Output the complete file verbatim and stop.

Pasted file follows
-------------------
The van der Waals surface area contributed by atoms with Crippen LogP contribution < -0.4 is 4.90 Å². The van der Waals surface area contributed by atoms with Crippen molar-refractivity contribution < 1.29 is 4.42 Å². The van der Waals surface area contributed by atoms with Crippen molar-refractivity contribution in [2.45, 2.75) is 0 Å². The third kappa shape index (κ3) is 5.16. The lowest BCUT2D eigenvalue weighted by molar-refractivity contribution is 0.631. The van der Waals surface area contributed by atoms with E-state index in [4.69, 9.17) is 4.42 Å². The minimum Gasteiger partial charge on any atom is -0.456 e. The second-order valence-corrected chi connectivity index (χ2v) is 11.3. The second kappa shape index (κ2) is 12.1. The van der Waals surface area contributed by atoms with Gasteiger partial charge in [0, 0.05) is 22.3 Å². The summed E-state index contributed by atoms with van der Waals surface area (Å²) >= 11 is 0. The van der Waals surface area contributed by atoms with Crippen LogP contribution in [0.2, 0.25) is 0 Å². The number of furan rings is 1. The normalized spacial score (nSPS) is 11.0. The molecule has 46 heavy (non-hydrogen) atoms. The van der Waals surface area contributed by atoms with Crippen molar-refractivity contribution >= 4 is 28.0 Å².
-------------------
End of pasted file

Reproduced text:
The van der Waals surface area contributed by atoms with Crippen LogP contribution < -0.4 is 4.90 Å². The van der Waals surface area contributed by atoms with Crippen molar-refractivity contribution < 1.29 is 4.42 Å². The van der Waals surface area contributed by atoms with Crippen molar-refractivity contribution in [2.45, 2.75) is 0 Å². The third kappa shape index (κ3) is 5.16. The lowest BCUT2D eigenvalue weighted by molar-refractivity contribution is 0.631. The van der Waals surface area contributed by atoms with E-state index in [4.69, 9.17) is 4.42 Å². The minimum Gasteiger partial charge on any atom is -0.456 e. The second-order valence-corrected chi connectivity index (χ2v) is 11.3. The second kappa shape index (κ2) is 12.1. The van der Waals surface area contributed by atoms with Gasteiger partial charge in [0, 0.05) is 22.3 Å². The summed E-state index contributed by atoms with van der Waals surface area (Å²) >= 11 is 0. The van der Waals surface area contributed by atoms with Crippen LogP contribution in [0.2, 0.25) is 0 Å². The number of furan rings is 1. The normalized spacial score (nSPS) is 11.0. The molecule has 46 heavy (non-hydrogen) atoms. The van der Waals surface area contributed by atoms with Crippen molar-refractivity contribution >= 4 is 28.0 Å².